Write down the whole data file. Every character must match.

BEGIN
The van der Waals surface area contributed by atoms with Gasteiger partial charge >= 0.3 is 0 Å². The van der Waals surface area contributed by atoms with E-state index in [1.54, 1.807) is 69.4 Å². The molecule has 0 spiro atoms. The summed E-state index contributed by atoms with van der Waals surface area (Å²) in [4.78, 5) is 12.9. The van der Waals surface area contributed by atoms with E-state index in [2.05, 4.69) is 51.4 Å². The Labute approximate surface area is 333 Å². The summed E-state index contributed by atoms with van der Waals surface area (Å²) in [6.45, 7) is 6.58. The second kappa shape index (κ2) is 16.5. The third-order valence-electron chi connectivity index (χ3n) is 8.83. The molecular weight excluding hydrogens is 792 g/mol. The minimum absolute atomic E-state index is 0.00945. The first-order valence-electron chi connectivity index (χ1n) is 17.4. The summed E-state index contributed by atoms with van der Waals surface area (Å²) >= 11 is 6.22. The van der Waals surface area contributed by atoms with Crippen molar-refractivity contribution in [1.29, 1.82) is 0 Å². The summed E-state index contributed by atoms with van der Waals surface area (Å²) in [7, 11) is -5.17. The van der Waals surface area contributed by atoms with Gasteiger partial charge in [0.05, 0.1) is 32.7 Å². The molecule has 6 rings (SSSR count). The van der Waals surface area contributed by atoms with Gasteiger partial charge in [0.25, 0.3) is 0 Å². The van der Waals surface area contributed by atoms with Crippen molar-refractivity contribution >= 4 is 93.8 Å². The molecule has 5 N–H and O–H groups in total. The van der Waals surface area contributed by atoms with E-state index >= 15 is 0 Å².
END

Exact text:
The van der Waals surface area contributed by atoms with Gasteiger partial charge >= 0.3 is 0 Å². The van der Waals surface area contributed by atoms with E-state index in [1.54, 1.807) is 69.4 Å². The molecule has 0 spiro atoms. The summed E-state index contributed by atoms with van der Waals surface area (Å²) in [4.78, 5) is 12.9. The van der Waals surface area contributed by atoms with E-state index in [2.05, 4.69) is 51.4 Å². The Labute approximate surface area is 333 Å². The summed E-state index contributed by atoms with van der Waals surface area (Å²) in [6.45, 7) is 6.58. The second kappa shape index (κ2) is 16.5. The third-order valence-electron chi connectivity index (χ3n) is 8.83. The molecular weight excluding hydrogens is 792 g/mol. The minimum absolute atomic E-state index is 0.00945. The first-order valence-electron chi connectivity index (χ1n) is 17.4. The summed E-state index contributed by atoms with van der Waals surface area (Å²) >= 11 is 6.22. The van der Waals surface area contributed by atoms with Crippen molar-refractivity contribution in [1.29, 1.82) is 0 Å². The summed E-state index contributed by atoms with van der Waals surface area (Å²) in [7, 11) is -5.17. The van der Waals surface area contributed by atoms with Gasteiger partial charge in [0.05, 0.1) is 32.7 Å². The molecule has 6 rings (SSSR count). The van der Waals surface area contributed by atoms with Gasteiger partial charge in [0.25, 0.3) is 0 Å². The van der Waals surface area contributed by atoms with Crippen molar-refractivity contribution >= 4 is 93.8 Å². The molecule has 5 N–H and O–H groups in total. The van der Waals surface area contributed by atoms with E-state index >= 15 is 0 Å².